Education outcomes for looked after children have improved over the last 6 years. However, there are still large gaps compared with all pupils.
This research conducted by the University of Bedfordshire estimates that children in the care system are seven times more likely to be subject to imprisonment during childhood than those who are not in care, and learn to adopt a ‘survivor mentality’.
The single most common factor for children who develop resilience is having at least one stable and committed relationship with a supportive parent, caregiver, or other adult. Tony Clifford explains how teachers can use attachment theory to help Looked After Children cope with the stress of their experience.
Students who have speech, language and communication needs are not receiving the support they need to achieve their potential. Caroline Wright discusses the results of a new report that shows a decline in educational practices that support verbal communication skills development and highlights what can be done to improve this crucial area for many vulnerable students.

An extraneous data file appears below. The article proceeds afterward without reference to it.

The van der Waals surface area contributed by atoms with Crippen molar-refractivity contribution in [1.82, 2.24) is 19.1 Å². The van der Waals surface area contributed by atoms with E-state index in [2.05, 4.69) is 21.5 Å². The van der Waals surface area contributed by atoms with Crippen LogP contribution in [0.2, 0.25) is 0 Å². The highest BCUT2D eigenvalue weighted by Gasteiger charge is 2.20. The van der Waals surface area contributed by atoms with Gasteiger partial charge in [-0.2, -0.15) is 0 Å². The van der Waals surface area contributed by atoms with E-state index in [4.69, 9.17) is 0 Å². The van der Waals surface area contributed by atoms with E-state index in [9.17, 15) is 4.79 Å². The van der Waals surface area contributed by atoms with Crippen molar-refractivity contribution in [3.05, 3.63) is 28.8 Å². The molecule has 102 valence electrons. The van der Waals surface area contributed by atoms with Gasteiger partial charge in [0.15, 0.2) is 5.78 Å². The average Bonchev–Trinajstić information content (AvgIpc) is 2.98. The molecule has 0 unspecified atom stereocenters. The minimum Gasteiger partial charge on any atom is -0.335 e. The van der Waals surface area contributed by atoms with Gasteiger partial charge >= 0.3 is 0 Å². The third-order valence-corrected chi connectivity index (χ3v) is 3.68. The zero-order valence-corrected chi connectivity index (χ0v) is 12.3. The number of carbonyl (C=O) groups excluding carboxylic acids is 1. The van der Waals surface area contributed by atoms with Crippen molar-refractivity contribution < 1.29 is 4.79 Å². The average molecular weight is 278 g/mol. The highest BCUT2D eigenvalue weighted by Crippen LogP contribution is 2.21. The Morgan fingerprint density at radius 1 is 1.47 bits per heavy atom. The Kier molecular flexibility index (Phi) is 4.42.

There has been a growing body of evidence that reading for pleasure is the most important indicator of the future success of a child. Dr Beth Southard considers a book scheme in Norwich that encourages children in care to read more.
Sue Clifford, MBE writes the second of two articles exploring how certain areas of the curriculum can be ‘triggers from the past’ for some traumatised children.
What are the consequences of turmoil in a child’s early life and how does it affect their behaviour and learning in school. Sue Clifford digs deeper into the issues and suggests some responses.
It is widely recognised that vulnerable children struggle to access learning and experience success at school. With interventions purely designed to move them on with learning they often have difficulty engaging and making progress. Perhaps something else is needed?